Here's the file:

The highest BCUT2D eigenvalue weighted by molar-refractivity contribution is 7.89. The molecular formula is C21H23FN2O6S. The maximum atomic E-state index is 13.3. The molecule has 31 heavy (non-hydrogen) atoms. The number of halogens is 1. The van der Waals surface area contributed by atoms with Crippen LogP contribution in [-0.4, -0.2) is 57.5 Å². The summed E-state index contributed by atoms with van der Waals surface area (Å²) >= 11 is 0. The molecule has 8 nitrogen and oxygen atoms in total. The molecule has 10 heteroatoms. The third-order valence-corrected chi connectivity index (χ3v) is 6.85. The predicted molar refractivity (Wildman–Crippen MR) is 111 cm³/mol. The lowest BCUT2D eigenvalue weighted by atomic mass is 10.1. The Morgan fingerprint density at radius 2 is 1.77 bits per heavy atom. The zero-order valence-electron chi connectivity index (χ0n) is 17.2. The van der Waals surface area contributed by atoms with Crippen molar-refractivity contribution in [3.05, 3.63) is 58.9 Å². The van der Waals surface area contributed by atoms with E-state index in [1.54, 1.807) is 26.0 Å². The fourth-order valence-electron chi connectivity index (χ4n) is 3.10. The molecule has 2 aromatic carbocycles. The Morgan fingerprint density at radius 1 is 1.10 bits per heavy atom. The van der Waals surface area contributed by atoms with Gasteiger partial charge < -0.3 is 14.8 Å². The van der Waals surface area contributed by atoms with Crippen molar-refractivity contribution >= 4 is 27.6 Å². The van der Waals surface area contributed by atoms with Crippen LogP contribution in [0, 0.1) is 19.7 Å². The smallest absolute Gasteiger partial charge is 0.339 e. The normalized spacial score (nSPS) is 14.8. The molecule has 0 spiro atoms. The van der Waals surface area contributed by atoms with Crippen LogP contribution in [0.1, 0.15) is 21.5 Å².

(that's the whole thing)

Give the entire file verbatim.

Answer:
The highest BCUT2D eigenvalue weighted by molar-refractivity contribution is 7.89. The molecular formula is C21H23FN2O6S. The maximum atomic E-state index is 13.3. The molecule has 31 heavy (non-hydrogen) atoms. The number of halogens is 1. The van der Waals surface area contributed by atoms with Crippen LogP contribution in [-0.4, -0.2) is 57.5 Å². The summed E-state index contributed by atoms with van der Waals surface area (Å²) >= 11 is 0. The molecule has 8 nitrogen and oxygen atoms in total. The molecule has 10 heteroatoms. The third-order valence-corrected chi connectivity index (χ3v) is 6.85. The predicted molar refractivity (Wildman–Crippen MR) is 111 cm³/mol. The lowest BCUT2D eigenvalue weighted by atomic mass is 10.1. The Morgan fingerprint density at radius 2 is 1.77 bits per heavy atom. The zero-order valence-electron chi connectivity index (χ0n) is 17.2. The van der Waals surface area contributed by atoms with Crippen molar-refractivity contribution in [3.05, 3.63) is 58.9 Å². The van der Waals surface area contributed by atoms with E-state index in [1.54, 1.807) is 26.0 Å². The fourth-order valence-electron chi connectivity index (χ4n) is 3.10. The molecule has 2 aromatic carbocycles. The Morgan fingerprint density at radius 1 is 1.10 bits per heavy atom. The van der Waals surface area contributed by atoms with Gasteiger partial charge < -0.3 is 14.8 Å². The van der Waals surface area contributed by atoms with Crippen molar-refractivity contribution >= 4 is 27.6 Å². The van der Waals surface area contributed by atoms with Crippen LogP contribution in [0, 0.1) is 19.7 Å². The smallest absolute Gasteiger partial charge is 0.339 e. The normalized spacial score (nSPS) is 14.8. The molecule has 0 spiro atoms. The van der Waals surface area contributed by atoms with Crippen LogP contribution in [0.1, 0.15) is 21.5 Å².